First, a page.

The results described above suggest that the suppression of Rho-induced defect by overproduction of Pcf11 or its CID domain could be mediated by a competition with a factor recruited to the transcription complex that orchestrates the targeting of aberrant transcripts with the ensuing growth defect. If such competition is already taking place under physiological expression of Pcf11, then a deficiency in its CID that impairs its CTD and RNA binding activities should exacerbate the Rho-induced defect. To evaluate this assumption, we tested the sensitivity to Rho expression of the yeast mutant strain pcf11–13 which has a defect in the CID of Pcf11 corresponding to the M3 substitutions described above (31). The sensitivity to the bacterial factor was monitored by expressing both the wild-type Rho and the Rho-KE variant which has a point mutation that reduces its helicase/translocase activity producing a mild growth defect phenotype in yeast (44). This intermediate effect of Rho-KE in yeast is particularly convenient to monitor synergistic sensitivity effects. As shown in Figure 4A, a similar growth inhibition was observed for PCF11 and pcf11–13 cells upon expression of wild-type Rho. In contrast, the expression of Rho-KE, which had virtually no effect on the growth of wild-type PCF11 cells under the present conditions, induced a significant growth defect for cells harboring the pcf11–13 allele. This different sensitivity of the two isogenic strains to Rho-KE expression was corroborated by northern blot analysis of PMA1 mRNA where the steady-state level was slightly affected by Rho-KE expression in pcf11–13 cells as compared to the wild-type strain (Figure 4B). Western blot analysis indicates that Rho-KE protein is expressed at a similar level in both strains. We also tested the mutant allele pcf11-2 which is defective in transcript cleavage and polyadenylation and in which the mutations are located exclusively outside the CID with no effect on CTD binding (28,31). In this case, the sensitivity to Rho and Rho-KE expression was similar to the wild-type strain (results not shown). These results support the idea that the recruitment of a factor that mediates the targeting and degradation of Rho-induced aberrant transcripts is favored in the presence of Pcf11 having a defective CID.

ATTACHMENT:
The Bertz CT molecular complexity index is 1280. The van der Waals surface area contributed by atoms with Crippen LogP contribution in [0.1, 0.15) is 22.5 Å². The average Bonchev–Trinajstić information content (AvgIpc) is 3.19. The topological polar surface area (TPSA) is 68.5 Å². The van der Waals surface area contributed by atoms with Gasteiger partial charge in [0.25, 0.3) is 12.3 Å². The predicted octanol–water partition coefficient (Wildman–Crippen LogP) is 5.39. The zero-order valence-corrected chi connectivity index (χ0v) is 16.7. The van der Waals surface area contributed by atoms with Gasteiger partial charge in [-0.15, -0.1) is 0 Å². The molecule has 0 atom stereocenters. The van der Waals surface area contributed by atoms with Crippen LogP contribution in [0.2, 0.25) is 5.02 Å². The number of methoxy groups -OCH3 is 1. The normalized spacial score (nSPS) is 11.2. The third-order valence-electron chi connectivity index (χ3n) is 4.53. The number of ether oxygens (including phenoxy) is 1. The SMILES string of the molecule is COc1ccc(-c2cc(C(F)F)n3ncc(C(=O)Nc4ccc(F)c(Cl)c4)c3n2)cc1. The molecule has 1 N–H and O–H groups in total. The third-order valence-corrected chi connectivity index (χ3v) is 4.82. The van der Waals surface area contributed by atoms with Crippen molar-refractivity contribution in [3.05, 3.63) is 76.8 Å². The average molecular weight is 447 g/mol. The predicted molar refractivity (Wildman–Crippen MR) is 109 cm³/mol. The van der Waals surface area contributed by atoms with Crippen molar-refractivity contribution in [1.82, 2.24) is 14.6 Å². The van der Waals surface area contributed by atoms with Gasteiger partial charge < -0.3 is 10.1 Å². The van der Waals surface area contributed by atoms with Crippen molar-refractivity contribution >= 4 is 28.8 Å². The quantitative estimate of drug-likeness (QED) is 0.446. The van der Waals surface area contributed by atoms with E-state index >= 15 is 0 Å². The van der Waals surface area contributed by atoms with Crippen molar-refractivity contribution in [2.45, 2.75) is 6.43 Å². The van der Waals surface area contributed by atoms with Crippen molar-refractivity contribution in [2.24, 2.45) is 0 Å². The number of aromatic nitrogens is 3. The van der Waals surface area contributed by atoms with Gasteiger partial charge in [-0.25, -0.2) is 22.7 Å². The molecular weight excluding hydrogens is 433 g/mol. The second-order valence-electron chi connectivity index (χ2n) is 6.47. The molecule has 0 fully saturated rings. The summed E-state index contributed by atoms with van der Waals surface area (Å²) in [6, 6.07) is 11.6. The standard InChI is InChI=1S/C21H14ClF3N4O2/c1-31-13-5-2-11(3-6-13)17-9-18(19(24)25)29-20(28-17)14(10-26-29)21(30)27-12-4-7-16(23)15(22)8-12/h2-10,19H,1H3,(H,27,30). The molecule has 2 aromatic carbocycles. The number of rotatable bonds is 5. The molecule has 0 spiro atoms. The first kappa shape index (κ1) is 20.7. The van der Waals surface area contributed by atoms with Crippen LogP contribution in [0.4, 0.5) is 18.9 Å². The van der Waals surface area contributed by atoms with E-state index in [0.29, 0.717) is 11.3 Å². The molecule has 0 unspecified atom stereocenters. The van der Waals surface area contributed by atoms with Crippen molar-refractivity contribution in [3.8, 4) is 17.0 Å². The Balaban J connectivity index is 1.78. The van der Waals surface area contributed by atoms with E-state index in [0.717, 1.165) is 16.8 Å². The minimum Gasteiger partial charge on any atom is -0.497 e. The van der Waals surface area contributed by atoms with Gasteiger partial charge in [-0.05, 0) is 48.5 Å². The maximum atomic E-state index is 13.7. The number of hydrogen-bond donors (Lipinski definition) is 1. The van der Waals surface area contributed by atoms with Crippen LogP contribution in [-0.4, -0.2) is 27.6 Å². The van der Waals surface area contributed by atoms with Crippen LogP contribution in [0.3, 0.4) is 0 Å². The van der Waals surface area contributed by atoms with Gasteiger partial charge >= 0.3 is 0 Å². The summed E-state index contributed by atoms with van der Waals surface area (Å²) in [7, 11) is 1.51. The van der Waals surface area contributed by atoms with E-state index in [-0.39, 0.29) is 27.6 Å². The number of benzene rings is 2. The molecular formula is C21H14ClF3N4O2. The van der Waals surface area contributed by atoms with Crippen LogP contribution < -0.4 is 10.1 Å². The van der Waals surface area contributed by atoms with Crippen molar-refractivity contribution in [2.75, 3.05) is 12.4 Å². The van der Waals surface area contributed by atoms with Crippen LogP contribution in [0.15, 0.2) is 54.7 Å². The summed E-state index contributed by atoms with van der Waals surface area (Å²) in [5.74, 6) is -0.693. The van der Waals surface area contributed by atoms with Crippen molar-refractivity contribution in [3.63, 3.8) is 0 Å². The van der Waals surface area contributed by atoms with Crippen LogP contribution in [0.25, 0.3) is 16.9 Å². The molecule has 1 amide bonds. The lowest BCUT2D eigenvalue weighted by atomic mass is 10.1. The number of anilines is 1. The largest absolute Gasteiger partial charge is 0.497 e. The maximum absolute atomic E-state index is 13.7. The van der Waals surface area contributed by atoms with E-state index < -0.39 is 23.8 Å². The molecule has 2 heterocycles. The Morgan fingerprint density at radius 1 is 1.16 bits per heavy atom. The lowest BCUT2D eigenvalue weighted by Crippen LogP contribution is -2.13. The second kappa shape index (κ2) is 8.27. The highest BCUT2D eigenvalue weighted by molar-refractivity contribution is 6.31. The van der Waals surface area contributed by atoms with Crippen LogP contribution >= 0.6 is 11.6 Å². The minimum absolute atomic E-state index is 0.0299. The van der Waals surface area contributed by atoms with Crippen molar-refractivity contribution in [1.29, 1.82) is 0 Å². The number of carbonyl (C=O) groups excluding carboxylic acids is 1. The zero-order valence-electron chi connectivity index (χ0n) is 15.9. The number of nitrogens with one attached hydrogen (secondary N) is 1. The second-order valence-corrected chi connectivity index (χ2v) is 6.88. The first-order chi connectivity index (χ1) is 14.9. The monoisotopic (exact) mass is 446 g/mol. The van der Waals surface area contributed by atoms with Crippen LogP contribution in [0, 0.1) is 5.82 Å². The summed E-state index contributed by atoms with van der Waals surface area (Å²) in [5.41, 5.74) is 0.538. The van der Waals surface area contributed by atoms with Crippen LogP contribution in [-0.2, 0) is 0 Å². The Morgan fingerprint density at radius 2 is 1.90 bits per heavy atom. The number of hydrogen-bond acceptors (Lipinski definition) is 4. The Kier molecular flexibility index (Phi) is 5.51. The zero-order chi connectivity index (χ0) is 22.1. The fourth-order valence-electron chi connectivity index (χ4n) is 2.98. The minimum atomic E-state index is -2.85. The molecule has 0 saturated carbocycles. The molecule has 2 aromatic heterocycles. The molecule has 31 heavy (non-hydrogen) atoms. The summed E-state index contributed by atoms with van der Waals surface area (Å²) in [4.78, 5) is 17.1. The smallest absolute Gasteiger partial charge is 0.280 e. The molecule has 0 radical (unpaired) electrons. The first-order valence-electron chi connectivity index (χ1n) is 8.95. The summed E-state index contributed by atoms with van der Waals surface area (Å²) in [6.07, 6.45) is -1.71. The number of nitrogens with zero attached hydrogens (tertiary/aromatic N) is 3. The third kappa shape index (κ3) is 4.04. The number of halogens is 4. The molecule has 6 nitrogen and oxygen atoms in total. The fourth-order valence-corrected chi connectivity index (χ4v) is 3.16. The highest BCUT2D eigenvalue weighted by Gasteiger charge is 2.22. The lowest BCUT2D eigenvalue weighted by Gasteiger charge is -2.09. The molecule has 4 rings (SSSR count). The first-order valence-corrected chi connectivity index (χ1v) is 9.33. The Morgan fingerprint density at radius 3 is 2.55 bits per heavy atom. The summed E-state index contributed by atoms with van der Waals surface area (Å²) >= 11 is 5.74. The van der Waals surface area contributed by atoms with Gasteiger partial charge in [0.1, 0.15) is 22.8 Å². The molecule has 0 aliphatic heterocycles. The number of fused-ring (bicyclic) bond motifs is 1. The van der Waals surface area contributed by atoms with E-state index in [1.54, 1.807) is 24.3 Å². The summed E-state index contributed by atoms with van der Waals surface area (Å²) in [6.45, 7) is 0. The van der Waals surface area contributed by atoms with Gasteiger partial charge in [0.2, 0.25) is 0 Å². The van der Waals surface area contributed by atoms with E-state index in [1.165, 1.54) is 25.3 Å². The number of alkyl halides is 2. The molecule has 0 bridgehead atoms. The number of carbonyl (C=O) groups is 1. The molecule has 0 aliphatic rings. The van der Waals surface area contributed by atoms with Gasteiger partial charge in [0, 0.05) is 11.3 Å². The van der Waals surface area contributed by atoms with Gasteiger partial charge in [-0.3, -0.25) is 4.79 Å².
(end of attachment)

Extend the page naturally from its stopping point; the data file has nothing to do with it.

Nrd1 is known to interact both with the CTD through its CID domain which is homologous to that of Pcf11 (40) and with RNA by recognizing sequence elements within the nascent transcript in association with Nab3 (33,47). The Nrd1 complex was also shown to interact with the exosome and TRAMP (22). These properties led us to suspect Nrd1 as the possible factor that mediates the targeting and degradation of Rho-induced aberrant transcripts upon its recruitment to the transcription complex. This hypothesis was also supported by the fact that, in contrast to Pcf11, Nrd1 was not found as a dosage suppressor in our Rho-based screen and did not suppress the Rho-induced defect when tested directly following its cloning and overexpression (see the experiment described in Figure 7). As a first step to examine our prediction, we tested the sensitivity to Rho expression of a yeast strain harboring a CID deletion allele of NRD1 (nrd1Δ1–151). Previously, the Nrd1ΔCID protein was reported to have low affinity for binding RNAP II in cell extracts and its recruitment to two mRNA genes (including PMA1) was shown by ChIP experiments to be significantly reduced (40). The nrd1Δ1–151 strain was transformed with the Rho expression plasmid and the growth was monitored in parallel with an isogenic wild-type strain as a control. The transformant spotted on agar plates recovered a full capacity to grow under Rho-inducing conditions (Figure 5A). In agreement with the growth results, the steady-state level of PMA1 mRNA in the presence of Rho was rescued significantly in the nrd1Δ1–151 mutant strain (Figure 5B), indicating that Nrd1 recruitment to the transcription complex is required for the targeting and degradation of aberrant transcripts generated by Rho action. This assertion was further verified by analyzing the sensitivity to Rho expression of the strain nrd1–102 which has a single-point mutation in the RRM (RNA recognition motif) of Nrd1 leading to a deficiency in snoRNA termination as a result of a reduced RNA binding activity (47). Consistently, the Rho-induced growth defect was readily suppressed by the nrd1–102 mutation with the accompanying rescue of the PMA1 steady-state mRNA level (Figure 5). These results suggest that both CTD and RNA biding activities of Nrd1 are required to mediate the targeting and degradation of Rho-induced aberrant transcripts.